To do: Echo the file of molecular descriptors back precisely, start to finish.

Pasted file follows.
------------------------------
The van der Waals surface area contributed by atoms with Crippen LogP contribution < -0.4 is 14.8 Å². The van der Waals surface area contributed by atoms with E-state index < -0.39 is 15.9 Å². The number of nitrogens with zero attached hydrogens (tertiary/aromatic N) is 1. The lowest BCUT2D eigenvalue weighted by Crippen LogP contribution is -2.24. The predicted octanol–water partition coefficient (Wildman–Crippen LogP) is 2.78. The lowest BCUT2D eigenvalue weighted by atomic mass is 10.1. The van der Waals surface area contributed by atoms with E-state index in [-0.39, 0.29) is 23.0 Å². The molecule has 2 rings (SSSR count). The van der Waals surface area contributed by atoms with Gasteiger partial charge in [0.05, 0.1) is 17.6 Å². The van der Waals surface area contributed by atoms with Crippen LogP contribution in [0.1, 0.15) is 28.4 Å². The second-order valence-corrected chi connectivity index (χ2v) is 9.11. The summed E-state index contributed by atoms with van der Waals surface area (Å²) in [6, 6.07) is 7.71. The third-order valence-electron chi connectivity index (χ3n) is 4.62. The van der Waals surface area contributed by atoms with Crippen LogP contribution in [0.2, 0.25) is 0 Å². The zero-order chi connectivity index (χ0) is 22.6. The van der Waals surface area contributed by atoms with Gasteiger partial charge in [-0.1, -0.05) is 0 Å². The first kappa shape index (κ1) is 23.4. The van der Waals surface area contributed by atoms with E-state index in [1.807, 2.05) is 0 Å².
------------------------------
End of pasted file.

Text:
The van der Waals surface area contributed by atoms with Crippen LogP contribution < -0.4 is 14.8 Å². The van der Waals surface area contributed by atoms with E-state index < -0.39 is 15.9 Å². The number of nitrogens with zero attached hydrogens (tertiary/aromatic N) is 1. The lowest BCUT2D eigenvalue weighted by Crippen LogP contribution is -2.24. The predicted octanol–water partition coefficient (Wildman–Crippen LogP) is 2.78. The lowest BCUT2D eigenvalue weighted by atomic mass is 10.1. The van der Waals surface area contributed by atoms with E-state index in [-0.39, 0.29) is 23.0 Å². The molecule has 2 rings (SSSR count). The van der Waals surface area contributed by atoms with Gasteiger partial charge in [0.05, 0.1) is 17.6 Å². The van der Waals surface area contributed by atoms with Crippen LogP contribution in [0.1, 0.15) is 28.4 Å². The second-order valence-corrected chi connectivity index (χ2v) is 9.11. The summed E-state index contributed by atoms with van der Waals surface area (Å²) in [6, 6.07) is 7.71. The third-order valence-electron chi connectivity index (χ3n) is 4.62. The van der Waals surface area contributed by atoms with Crippen LogP contribution in [0.2, 0.25) is 0 Å². The zero-order chi connectivity index (χ0) is 22.6. The van der Waals surface area contributed by atoms with Gasteiger partial charge in [-0.1, -0.05) is 0 Å². The first kappa shape index (κ1) is 23.4. The van der Waals surface area contributed by atoms with E-state index in [1.807, 2.05) is 0 Å².